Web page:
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A well-tuned zero trust architecture leads to simpler network infrastructure, a better user experience, and improved cyberthreat defense.

Zero trust is a security strategy that asserts that no entity—user, app, service or device—should be trusted by default.

Following the principle of least-privileged access, before any connection is allowed, trust is established based on the entity’s context and security posture, and then continually reassessed for every new connection, even if the entity was authenticated before.

Zero trust strategy ensures that network users must be authenticated and consistently validated in a myriad ways.

In the Zero trust model, no user or device is trusted to access a resource until their identity and authorization are verified. This process applies to those normally inside a private network, like an employee on a company computer working remotely from home or on their mobile device while at a conference across the world.

It also applies to every person or endpoint outside of that network. It makes no difference if you have accessed the network before or how many times — your identity is not trusted until verified again.

The idea is that you should assume every machine, user, and server to be untrusted until proven otherwise.

Nearly 90% of organizations have begun embracing zero-trust security, but many still have a long way to go, according to a report by multinational technology company Cisco.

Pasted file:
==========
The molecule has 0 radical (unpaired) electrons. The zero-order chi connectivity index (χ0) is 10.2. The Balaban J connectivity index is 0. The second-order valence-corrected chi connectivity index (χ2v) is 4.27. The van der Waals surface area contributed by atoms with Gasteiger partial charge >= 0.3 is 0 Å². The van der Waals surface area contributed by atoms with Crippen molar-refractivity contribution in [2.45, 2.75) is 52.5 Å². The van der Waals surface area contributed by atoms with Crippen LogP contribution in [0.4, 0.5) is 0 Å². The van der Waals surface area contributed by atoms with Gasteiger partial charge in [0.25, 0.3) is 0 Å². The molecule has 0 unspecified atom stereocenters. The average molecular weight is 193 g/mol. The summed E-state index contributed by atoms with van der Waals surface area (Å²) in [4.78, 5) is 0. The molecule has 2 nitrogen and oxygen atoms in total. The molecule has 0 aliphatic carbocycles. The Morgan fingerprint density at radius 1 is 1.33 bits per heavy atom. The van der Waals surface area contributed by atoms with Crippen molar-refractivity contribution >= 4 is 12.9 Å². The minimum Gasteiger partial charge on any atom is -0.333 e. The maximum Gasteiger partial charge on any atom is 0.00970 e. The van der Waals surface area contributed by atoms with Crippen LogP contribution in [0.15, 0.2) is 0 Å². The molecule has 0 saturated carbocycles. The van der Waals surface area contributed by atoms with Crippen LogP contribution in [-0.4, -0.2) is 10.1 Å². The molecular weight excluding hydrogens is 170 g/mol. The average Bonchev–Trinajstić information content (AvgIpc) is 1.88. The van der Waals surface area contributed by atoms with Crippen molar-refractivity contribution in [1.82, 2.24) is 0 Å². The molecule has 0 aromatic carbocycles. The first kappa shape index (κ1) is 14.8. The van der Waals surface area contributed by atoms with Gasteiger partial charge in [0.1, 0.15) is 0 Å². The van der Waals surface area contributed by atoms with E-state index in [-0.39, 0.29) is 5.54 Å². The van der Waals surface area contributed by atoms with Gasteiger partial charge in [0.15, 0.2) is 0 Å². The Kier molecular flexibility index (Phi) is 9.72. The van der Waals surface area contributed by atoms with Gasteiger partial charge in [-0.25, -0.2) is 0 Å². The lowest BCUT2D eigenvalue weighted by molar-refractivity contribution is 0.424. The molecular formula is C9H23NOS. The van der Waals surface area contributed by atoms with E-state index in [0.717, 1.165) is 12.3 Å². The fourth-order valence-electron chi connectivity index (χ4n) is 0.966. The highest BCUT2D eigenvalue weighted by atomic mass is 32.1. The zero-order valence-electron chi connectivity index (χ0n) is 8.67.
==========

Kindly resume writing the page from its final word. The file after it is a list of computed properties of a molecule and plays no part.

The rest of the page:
Want to learn more? Tonex offers Zero Trust Architecture Implementation Training, a 2-day course where participants learn the principles and concepts of Zero Trust Architecture.

Participants also learn to evaluate their organization’s current security posture and identify areas for improvement as well as learn to Design and implement a Zero Trust Architecture tailored to their specific needs.

This course is suitable for:

  • IT and cybersecurity professionals seeking to enhance their knowledge of Zero Trust Architecture.
  • Security analysts and administrators responsible for safeguarding networks and data.
  • IT managers and decision-makers aiming to adopt a more robust security approach.
  • Compliance and risk management professionals concerned with data protection.
  • System architects and engineers involved in designing secure network infrastructures.
  • Anyone interested in understanding the latest trends in cybersecurity and network defense.

For more information, questions, comments, contact us.

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